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at a crossroads behind the curtain ministry podcast noah filipiakEpisode #5 of “Behind the Curtain” Ministry Podcast is here!

Youth pastor David Singleton and I talk about the different narratives of the white and black cultures and how this relates to the Church. We discuss the Baltimore riots, racial segregation in churches, the differences between suburban and urban youth ministry, and steps we can take to be the Church Jesus intended.  David has been the youth pastor at Crossroads Church in Lansing, MI for the past year and prior to this did urban youth ministry in Philadelphia, PA / Camden, NJ as well as Watts and Compton (Los Angeles), California.  David is also a spoken word artist and performs his poem “Dad Was Locked Up.”

Here’s where you can listen to my interview with David:

Please subscribe via iTunes, which you can do here: applepodcasticon –if you like what you hear, it’d be awesome if you could leave a positive rating and review on iTunes.

You can also listen and/or follow on Podbean here: podbeanlogo

Resources mentioned in the episode:

Divided by Faith: Evangelical Religion and the Problem of Race in America by Michael Emerson and Christian Smith

Blog article mentioned: My faith hero John M. Perkins on Racism, Reconciliation & the Church

Shameless Plug mentioned in the podcast:  If you’d like to support David’s salary (which is completely fundraised from outside our church) you can do so with a tax-deductible gift via Crossroads Church’s PayPal account.  Simply put “David Singleton” in the special instructions box:


The sociological research book Divided by Faith by Michael Emerson and Christian Smith shows how white evangelical Christians see the solution to America’s race problem coming at an individual level, not a systemic or legislative level (p.115, “Let’s Be Friends” chapter).  The predominant thought is that if everyone became a Christian, the race problem would go away.  The solution to America’s race problem is that we need to be more loving to each other.  “Love your neighbor as yourself.”

The irony of this view is twofold.  One is that true solutions come at a systemic level rather than the personal level.  The reason for this is that the problems facing people of color are systemic problems.  This leads to the second part of the irony.  When white Christians say the solution to America’s race problem is that we need to love each other, it gets them off the hook to actually do anything on a systemic level.  It’s easy to bake cookies for a black person or to hug them at a Promise Keepers rally.  It’s not easy to march with Dr. Martin Luther King, or teach about white privilege, or speak out against police abusing power, or attend a multiracial church or to intentionally decide not to live in an all-white neighborhood.  But you don’t have to do anything of these things if you bake cookies for black people.  You’ve already done your part to solve the race problem.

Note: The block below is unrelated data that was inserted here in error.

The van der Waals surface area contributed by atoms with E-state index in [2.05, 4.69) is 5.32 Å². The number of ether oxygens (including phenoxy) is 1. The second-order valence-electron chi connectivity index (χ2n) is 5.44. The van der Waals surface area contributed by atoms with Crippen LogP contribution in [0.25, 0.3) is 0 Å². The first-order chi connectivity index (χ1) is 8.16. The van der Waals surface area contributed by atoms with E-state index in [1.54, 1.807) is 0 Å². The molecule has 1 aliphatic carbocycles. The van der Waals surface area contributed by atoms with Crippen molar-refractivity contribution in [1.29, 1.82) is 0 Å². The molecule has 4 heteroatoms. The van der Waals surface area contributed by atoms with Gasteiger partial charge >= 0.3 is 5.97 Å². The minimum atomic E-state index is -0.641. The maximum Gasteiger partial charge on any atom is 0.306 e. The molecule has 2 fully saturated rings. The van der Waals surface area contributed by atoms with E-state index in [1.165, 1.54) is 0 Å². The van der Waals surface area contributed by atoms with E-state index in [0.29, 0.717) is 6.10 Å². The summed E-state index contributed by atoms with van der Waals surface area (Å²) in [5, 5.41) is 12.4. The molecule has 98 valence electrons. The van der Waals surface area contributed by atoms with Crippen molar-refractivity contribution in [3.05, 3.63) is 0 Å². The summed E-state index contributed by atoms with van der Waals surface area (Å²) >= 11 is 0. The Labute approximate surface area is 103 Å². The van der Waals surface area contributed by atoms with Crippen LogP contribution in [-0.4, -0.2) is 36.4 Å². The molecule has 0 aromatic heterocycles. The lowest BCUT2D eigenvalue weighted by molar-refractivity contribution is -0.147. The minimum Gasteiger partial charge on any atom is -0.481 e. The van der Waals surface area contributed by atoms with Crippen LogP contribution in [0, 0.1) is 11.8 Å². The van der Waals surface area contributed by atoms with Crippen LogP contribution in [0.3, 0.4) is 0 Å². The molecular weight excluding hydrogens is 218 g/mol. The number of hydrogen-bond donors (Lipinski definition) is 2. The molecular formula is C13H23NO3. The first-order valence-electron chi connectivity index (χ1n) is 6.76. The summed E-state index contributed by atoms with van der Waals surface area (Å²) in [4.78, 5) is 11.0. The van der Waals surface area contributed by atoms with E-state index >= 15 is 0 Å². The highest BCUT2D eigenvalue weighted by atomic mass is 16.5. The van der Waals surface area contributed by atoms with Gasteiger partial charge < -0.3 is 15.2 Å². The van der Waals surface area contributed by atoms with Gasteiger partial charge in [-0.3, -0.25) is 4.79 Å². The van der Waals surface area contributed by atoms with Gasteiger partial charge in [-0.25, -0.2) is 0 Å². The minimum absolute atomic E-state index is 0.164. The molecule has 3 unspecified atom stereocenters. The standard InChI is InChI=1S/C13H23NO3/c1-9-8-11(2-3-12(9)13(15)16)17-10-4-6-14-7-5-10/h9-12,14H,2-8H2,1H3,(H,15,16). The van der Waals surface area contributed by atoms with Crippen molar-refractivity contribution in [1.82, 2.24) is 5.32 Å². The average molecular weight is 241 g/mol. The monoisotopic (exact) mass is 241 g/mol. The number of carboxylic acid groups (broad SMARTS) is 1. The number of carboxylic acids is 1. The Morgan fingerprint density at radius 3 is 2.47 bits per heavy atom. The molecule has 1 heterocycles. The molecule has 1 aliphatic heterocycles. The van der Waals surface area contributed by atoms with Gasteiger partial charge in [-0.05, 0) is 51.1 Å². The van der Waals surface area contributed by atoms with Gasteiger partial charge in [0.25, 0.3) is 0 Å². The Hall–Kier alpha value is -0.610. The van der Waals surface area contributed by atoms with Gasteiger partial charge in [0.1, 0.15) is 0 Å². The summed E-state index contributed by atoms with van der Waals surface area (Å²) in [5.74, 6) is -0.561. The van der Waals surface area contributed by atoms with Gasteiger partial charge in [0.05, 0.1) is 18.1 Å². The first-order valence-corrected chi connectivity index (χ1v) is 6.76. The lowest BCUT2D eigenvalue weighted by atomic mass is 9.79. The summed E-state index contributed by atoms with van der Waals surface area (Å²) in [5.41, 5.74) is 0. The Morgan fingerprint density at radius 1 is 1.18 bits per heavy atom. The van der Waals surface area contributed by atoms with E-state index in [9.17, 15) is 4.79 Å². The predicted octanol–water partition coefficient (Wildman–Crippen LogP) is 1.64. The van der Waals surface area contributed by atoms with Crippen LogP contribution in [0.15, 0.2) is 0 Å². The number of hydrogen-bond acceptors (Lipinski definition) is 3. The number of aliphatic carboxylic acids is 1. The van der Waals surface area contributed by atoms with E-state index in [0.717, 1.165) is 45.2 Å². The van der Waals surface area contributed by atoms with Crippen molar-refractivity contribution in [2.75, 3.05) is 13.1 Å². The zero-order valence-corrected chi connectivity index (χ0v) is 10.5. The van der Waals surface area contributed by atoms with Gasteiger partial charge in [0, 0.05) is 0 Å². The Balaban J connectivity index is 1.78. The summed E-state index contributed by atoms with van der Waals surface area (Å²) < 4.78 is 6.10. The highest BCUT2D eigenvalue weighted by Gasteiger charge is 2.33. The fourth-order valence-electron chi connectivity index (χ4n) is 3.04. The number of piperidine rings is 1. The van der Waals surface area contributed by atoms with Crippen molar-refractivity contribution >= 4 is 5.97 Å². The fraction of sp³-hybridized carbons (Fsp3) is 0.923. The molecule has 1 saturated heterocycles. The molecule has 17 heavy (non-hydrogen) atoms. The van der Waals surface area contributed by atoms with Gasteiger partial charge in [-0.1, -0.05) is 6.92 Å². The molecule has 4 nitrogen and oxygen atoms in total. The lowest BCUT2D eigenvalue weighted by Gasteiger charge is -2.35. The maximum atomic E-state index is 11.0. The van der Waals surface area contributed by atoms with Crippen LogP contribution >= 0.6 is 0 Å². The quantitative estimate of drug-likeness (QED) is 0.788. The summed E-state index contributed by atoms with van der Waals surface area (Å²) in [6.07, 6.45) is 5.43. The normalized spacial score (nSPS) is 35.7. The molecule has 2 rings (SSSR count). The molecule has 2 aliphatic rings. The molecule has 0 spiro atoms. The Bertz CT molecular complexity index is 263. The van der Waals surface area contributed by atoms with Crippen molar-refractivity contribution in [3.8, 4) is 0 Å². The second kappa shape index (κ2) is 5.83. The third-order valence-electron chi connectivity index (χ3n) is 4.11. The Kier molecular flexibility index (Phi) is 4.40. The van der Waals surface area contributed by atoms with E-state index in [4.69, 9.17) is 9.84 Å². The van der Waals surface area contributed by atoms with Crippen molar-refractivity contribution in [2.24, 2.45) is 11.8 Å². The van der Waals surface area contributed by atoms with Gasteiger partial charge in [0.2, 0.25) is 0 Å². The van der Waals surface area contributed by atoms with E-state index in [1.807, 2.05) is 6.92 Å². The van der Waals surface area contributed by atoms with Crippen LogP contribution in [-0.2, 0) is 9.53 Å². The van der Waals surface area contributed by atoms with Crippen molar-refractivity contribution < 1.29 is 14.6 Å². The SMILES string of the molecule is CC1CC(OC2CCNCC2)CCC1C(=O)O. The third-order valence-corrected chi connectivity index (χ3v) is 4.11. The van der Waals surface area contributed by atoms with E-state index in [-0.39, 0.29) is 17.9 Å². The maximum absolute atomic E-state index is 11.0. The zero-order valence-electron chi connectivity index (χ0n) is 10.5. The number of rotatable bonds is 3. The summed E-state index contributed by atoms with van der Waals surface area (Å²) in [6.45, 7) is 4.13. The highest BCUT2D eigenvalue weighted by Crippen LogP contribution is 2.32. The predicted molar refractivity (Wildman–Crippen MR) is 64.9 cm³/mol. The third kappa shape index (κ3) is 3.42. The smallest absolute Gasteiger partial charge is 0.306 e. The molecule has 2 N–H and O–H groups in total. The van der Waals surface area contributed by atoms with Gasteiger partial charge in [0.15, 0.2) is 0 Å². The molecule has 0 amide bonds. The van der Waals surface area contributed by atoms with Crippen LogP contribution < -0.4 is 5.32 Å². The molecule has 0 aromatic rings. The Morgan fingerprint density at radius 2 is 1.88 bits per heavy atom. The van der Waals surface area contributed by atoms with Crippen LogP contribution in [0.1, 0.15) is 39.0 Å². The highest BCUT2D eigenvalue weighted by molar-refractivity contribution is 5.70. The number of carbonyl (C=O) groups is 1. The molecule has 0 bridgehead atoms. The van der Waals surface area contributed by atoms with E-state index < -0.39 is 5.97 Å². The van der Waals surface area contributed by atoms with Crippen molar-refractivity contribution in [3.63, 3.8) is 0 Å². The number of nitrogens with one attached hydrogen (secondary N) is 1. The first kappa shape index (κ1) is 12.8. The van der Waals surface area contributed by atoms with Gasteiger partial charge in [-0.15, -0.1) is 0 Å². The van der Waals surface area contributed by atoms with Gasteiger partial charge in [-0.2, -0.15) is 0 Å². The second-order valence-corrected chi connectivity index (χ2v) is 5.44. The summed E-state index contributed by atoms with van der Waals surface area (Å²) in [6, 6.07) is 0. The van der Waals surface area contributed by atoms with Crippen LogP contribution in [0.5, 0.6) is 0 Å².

The proof of this can be seen in Billy Graham’s revival rallies during the 60’s.  He held segregated rallies in the South because he wanted people to get saved and white people might not get saved if things were integrated.  The idea that simply becoming a Christian makes someone anti-racist is a misnomer in and of itself.  Throughout our nation’s history, (the vast majority of) Christians have sadly only perpetuated our race problem by maintaining the status quo of segregation rather than ever doing anything about it.

The reason for this mindset is that there are several assumptions that white evangelicals face.  Full disclosure: I am a white evangelical.  If you are too, I encourage you not to be defensive about these things, but simply be a learner, thank God for opening your eyes, and ask him to show you how he wants to use you to combat injustice.

One of the main assumptions we make is that there is no actual racial inequity in America.  Meanwhile, Pew Research data indicates otherwise:


The short answer of how we got to this bar graph is slavery and the complete failure by whites to allow blacks into their society once slavery ended.  Our society was constructed in a way for whites to reign supreme (literally law after law after law that gave whites dominance over people of color).  Slavery ends and blacks aren’t allowed to become educated in white schools, they aren’t allowed to run for white offices, they aren’t allowed to do much of anything except continue to work the fields they used to be slaves in.  Or they could move to the big city for very low paying labor jobs…forming black ghettos in inner cities…banks keeping them there and not letting them move into nice white neighborhoods with the well-funded schools…which the ripple effects of can still be seen in every metropolitan city in America.

In Emerson and Smith’s research, white evangelicals consistently responded that loving their neighbor was the solution to our race problems, but also consistently denied that having integrated neighborhoods (where they themselves might have to move to join) would be of any solution at all.

Loving someone individually does not stop the systemic injustices.  White evangelicals need to use our privilege and our voices to fight against the systemic injustices that people of color face–which is the best way to truly love them. Acknowledging the systemic injustices they face is a way of acknowledging their experience. If we don’t acknowledge these things, we invalidate who people of color are.